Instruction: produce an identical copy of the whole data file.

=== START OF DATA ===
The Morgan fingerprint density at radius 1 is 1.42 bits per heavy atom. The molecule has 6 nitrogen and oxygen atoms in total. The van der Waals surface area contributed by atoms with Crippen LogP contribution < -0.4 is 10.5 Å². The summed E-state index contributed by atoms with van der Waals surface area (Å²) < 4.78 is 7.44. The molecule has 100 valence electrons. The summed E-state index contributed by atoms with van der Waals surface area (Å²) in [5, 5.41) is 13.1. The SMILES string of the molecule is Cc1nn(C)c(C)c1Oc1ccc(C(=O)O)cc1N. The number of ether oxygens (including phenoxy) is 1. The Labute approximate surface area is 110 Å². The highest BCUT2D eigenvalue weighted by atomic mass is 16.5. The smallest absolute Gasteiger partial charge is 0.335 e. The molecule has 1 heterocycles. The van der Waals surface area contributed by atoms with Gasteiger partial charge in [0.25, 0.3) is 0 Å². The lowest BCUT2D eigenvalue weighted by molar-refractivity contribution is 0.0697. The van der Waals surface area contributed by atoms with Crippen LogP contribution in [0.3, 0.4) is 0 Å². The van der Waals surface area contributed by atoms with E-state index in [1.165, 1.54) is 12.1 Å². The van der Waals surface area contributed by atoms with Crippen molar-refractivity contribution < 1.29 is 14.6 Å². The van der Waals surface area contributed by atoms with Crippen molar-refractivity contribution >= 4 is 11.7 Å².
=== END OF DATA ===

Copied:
The Morgan fingerprint density at radius 1 is 1.42 bits per heavy atom. The molecule has 6 nitrogen and oxygen atoms in total. The van der Waals surface area contributed by atoms with Crippen LogP contribution < -0.4 is 10.5 Å². The summed E-state index contributed by atoms with van der Waals surface area (Å²) < 4.78 is 7.44. The molecule has 100 valence electrons. The summed E-state index contributed by atoms with van der Waals surface area (Å²) in [5, 5.41) is 13.1. The SMILES string of the molecule is Cc1nn(C)c(C)c1Oc1ccc(C(=O)O)cc1N. The number of ether oxygens (including phenoxy) is 1. The Labute approximate surface area is 110 Å². The highest BCUT2D eigenvalue weighted by atomic mass is 16.5. The smallest absolute Gasteiger partial charge is 0.335 e. The molecule has 1 heterocycles. The van der Waals surface area contributed by atoms with Gasteiger partial charge in [0.25, 0.3) is 0 Å². The lowest BCUT2D eigenvalue weighted by molar-refractivity contribution is 0.0697. The van der Waals surface area contributed by atoms with Crippen LogP contribution in [0.3, 0.4) is 0 Å². The van der Waals surface area contributed by atoms with E-state index in [1.165, 1.54) is 12.1 Å². The van der Waals surface area contributed by atoms with Crippen molar-refractivity contribution < 1.29 is 14.6 Å². The van der Waals surface area contributed by atoms with Crippen molar-refractivity contribution >= 4 is 11.7 Å².